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  • Institute of Classical Architecture & Art — Publications & Bookshop
    his time He saw in the past a vision for the future and found nothing contradictory in that premise His recognition of the idea that building must serve a human purpose is as valid today as it was in the fifteenth century despite occasional assertions to the contrary The value of conversing with and learning from our classical antecedents has similarly remained constant in spite of the many changes between Alberti s time arid our own IV One of the buildings from antiquity that Alberti refers to in his treatise is the Pantheon in Rome a building which he knew and admired Alberti along with his contemporaries believed the structure to have been built by the great Roman consul Agrippa minister to Augustus on the evidence of the bronze dedication fixed to the frieze of the portico It was not until the end of the nineteenth century that archaeologists discovered the brick stamps dating the building to the rule of the emperor Hadrian Subsequent research has demonstrated that the emperor and his architects rebuilt and reconceived the Pantheon of Agrippa after it had been destroyed by fire an event of natural rather than man made destruction The great bronze inscription of the portico was left as a testament to the original budder an act of artistic humility never surpassed V In April of 1993 Amtrak announced its intention to rebuild Pennsylvania Station inside the McKim designed Post Office sited to the west of the original station The James A Farley Post Office Building was conceived by McKim as part of a five block urban ensemble which included the terminal and the Hotel Pennsylvania on Seventh Avenue The failure of the space beneath Madison Square Garden to act as a dignified entry to the city the revival of interest in high speed rail transit combined with the public s desire for a building evocative of the former station apparently prompted this idea for reuse Amtrak s announcement was accompanied by architectural renderings of the new station space to be built into the courtyard of the Farley Building Among the features they show is a series of parabolic arches clearly intended to evoke the great glass and steel train shed of McKim s station The tragedy of these drawings is that they are more reminiscent of the images for the new Penn Station of 1963 particularly in their overt commercial aspects than of McKim s concourse and they certainly bear no relation to the humanist values embodied in his great waiting room Rather they Illustrate one of the most egregious follies of modern thinking to blindly assume ourselves to be the cultural as well as technical superiors of our ancestors and so to refuse to emulate them at any cost VI That little opposition to the scheme has been observed in the mainstream press can hardly be surprising to anyone versed in the politics of contemporary architectural culture Like the profession as a whole the design media is generally unsympathetic to the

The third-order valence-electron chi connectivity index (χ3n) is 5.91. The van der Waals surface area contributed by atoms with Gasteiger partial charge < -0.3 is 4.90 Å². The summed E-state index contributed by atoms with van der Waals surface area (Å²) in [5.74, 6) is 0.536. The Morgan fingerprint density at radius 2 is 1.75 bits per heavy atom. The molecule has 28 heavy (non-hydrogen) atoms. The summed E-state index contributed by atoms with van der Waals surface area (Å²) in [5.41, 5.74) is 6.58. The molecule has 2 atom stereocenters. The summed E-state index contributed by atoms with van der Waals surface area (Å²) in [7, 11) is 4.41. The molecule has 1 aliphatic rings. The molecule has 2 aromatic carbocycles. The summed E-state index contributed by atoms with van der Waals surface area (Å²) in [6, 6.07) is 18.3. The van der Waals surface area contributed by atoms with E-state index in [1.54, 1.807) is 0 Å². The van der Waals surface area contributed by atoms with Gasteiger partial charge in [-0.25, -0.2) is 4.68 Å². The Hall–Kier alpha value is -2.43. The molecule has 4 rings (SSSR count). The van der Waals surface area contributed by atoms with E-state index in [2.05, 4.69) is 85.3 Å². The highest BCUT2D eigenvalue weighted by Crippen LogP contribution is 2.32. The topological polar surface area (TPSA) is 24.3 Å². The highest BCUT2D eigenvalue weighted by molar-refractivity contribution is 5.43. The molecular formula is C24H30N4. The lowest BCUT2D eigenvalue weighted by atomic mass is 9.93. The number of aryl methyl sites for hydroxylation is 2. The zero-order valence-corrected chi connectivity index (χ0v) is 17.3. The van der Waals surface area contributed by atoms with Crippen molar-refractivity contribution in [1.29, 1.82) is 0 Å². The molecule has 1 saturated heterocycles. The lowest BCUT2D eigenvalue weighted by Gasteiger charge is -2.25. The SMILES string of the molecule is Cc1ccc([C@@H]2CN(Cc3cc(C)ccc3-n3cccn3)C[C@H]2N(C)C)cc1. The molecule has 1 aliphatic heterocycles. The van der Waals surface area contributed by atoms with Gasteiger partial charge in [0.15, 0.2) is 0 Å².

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  • Institute of Classical Architecture & Art — Publications & Bookshop